What is ACOSS?

ACOSS is the Australian Council of Social Service.

ACOSS recognises the right of all Australians to opportunity, justice and equity.

The Australian Council of Social Service is a national advocate for action to reduce poverty and inequality and the peak body for the community services sector in Australia. Our vision is for a fair, inclusive and sustainable Australia where all individuals and communities can participate in and benefit from social and economic life.

Established in 1956, ACOSS aims to reduce poverty and inequality by:

  • Leading and supporting initiatives within the community services and welfare sector and acts as an independent non-party political voice.
  • By drawing on the direct experiences of people affected by poverty and inequality and the expertise of its diverse member base, we develop and promote socially and economically responsible public policy and action by government, community and business.

Find out more on the ACOSS website at www.acoss.org.au

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What is UNSW Sydney?

UNSW Sydney is the University of New South Wales, Sydney.

UNSW Sydney is one of Australia’s leading research and teaching universities. UNSW takes pride in the broad range and high quality of their teaching programs, which gain strength and currency from research activities, partnerships such as the Poverty and Inequality partnership, strong industry links and international nature; UNSW has strong regional and global engagement.

Find out more at the university’s website: https://www.unsw.edu.au

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Where is the data in this website sourced from?

The data in this website is mostly sourced from the Australian Bureau of Statistics (ABS) in their Survey of Income and Housing. 

This survey is run by the ABS every two years, and every six years is integrated with the Household Expenditure Survey.  The purpose of the survey is to collect information on where people get their income from, what people’s households are worth, their housing status, household characteristics and more.

The survey asks a sample of the population across all areas of the country questions from the same questionnaire. In the most recent survey, almost 14,000 dwellings were contacted.

You can view the survey questionnaire and find out more information here. 

Other information sources include the Organisation for Economic Cooperation and Development (OECD) statistics database.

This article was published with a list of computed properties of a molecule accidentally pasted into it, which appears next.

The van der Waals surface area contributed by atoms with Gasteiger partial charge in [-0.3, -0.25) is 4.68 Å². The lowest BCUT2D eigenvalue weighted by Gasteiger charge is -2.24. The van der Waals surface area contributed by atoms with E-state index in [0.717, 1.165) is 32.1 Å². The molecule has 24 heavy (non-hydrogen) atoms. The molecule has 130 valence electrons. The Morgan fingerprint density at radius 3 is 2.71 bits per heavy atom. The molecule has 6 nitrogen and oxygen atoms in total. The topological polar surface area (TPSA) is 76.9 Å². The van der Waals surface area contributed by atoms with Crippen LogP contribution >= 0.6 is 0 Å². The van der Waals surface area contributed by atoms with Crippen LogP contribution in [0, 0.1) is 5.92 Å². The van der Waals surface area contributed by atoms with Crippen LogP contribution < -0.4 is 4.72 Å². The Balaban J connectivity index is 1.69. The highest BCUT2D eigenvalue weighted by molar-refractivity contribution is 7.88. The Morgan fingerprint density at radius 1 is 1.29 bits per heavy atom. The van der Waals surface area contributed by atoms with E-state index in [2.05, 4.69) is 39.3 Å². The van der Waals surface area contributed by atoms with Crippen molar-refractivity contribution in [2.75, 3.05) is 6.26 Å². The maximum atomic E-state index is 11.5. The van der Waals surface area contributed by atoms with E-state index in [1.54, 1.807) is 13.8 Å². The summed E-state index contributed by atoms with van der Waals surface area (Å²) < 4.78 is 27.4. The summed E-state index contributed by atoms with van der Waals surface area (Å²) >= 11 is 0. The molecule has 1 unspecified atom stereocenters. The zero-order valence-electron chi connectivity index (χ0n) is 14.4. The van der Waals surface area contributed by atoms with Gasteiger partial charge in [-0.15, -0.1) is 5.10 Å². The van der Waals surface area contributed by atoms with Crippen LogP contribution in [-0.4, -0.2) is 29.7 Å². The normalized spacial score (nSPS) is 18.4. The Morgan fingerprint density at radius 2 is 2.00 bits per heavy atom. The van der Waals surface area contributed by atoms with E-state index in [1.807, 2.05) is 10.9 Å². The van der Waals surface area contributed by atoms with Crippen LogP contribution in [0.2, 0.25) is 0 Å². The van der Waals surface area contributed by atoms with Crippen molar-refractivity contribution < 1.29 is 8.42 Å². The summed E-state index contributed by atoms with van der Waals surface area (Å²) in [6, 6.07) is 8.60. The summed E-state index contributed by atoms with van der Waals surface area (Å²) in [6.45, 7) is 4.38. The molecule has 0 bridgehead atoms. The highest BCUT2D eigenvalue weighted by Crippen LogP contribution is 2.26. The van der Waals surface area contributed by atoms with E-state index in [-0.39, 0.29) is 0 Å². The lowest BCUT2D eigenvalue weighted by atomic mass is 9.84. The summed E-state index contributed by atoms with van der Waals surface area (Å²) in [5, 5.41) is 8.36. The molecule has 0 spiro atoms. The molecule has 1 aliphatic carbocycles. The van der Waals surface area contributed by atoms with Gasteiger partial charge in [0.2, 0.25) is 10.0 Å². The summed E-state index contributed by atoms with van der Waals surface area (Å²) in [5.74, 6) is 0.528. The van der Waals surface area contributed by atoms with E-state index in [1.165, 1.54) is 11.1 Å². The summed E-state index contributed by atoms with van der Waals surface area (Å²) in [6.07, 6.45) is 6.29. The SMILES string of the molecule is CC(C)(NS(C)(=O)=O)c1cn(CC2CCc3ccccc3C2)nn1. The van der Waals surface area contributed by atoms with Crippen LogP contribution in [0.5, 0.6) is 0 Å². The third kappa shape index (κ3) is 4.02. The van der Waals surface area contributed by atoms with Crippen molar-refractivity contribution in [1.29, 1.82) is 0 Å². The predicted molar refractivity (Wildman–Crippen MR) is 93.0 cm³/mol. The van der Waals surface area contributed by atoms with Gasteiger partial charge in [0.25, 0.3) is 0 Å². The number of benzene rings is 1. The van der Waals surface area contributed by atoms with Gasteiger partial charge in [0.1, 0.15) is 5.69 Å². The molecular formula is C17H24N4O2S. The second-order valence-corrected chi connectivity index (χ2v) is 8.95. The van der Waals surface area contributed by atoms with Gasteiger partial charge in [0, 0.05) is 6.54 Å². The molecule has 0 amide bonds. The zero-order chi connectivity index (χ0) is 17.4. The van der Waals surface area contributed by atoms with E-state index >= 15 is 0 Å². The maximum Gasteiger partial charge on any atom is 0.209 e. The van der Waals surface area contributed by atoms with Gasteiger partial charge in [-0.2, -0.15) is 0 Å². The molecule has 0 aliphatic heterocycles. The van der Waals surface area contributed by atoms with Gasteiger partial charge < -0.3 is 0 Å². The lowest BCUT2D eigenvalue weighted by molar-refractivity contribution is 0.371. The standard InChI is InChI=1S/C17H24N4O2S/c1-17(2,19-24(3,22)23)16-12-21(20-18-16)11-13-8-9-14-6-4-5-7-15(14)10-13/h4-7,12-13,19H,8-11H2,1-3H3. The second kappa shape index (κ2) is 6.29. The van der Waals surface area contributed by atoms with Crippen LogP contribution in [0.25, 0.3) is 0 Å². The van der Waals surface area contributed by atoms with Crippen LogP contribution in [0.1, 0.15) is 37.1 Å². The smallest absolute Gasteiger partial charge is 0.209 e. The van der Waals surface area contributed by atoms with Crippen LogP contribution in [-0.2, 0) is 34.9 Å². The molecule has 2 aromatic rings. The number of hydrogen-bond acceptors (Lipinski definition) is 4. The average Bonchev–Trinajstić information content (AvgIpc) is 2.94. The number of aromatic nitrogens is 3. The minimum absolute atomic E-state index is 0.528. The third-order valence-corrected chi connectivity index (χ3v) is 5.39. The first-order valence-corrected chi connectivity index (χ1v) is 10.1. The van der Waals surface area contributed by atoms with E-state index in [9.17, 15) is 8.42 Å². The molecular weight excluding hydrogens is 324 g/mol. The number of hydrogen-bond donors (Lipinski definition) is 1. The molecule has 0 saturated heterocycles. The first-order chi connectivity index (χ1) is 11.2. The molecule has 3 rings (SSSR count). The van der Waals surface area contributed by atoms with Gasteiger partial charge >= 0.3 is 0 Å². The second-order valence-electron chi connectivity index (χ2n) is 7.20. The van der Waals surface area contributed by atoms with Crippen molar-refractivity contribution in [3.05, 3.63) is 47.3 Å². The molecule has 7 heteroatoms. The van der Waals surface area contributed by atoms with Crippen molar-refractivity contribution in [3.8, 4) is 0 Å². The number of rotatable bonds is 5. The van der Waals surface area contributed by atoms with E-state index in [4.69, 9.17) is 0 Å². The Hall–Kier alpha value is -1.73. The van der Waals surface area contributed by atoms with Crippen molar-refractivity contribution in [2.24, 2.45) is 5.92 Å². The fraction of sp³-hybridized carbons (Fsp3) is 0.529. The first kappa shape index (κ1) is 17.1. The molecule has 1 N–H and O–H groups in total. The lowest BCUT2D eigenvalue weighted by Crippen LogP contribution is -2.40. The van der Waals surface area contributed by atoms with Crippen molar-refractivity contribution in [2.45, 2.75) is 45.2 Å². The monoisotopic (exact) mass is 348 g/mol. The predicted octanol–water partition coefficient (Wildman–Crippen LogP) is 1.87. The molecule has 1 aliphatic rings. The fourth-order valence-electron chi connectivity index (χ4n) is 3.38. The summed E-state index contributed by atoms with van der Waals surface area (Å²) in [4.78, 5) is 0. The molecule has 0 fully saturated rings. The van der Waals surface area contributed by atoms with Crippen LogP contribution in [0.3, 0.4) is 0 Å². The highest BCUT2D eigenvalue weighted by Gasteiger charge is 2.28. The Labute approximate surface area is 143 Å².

What is poverty?

Poverty is the lack of money or resources for one’s needs. Everybody should have enough money or resources for the basic needs of life – enough food for oneself and for one’s family; a roof over one’s head; to cover clothing, education and health expenses. Find out more on our poverty page. 

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What is inequality?

Inequality means the unequal distribution within society of income, wealth and goods. In this website we measure inequality in two ways: income inequality and wealth inequality. Find out more on our inequality page. 

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What does 'after housing costs' mean?

This website takes housing costs into account when calculating income. We talk about income before or after housing costs are taken into account.

We mostly use after housing costs, because housing is the largest fixed cost for most household budgets. This means that those families with lower housing costs, especially those who own their homes outright, are able to have a higher standard of living than those on the same income who still have housing costs.

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Why is the Global Financial Crisis (GFC) so important?

The Global Financial Crisis lasted from mid-2007 to early 2009, and was a time of huge stress in banking systems and financial markets around the world. Australia survived it relatively lightly, but did experience a period of slowed economic growth, a sharp increase in the unemployment rate, and some fear and uncertainty about the economy. The reason that Australia fared much better than other countries was partly due to our lending structure and financial regulation; to our exposure to countries that fared better rather than worse during the crisis; and to our large policy response to ensure that the economy did not suffer a major downturn. Find out more at: https://www.rba.gov.au/education/resources/explainers/the-global-financial-crisis.html

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What is the household reference person?

The reference person for each household in the Survey of Income and Housing which provides the data for most of this website is chosen by the Australian Bureau of Statistics, by applying its selection criteria to all household members aged 15 years and over. The selection criteria are applied in the order listed, below, until a single appropriate reference person is identified:

  • the person with the highest tenure when ranked as follows: owner without a mortgage, owner with a mortgage, renter, other tenure;
  • one of the partners in a registered or de facto marriage, with dependent children;
  • one of the partners in a registered or de facto marriage, without dependent children;
  • a lone parent with dependent children;
  • the person with the highest income;
  • the eldest person.
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What is median income?

Median income is the income level at which half the population have lower incomes and half have higher incomes.

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What is the difference between the rate and profile of poverty?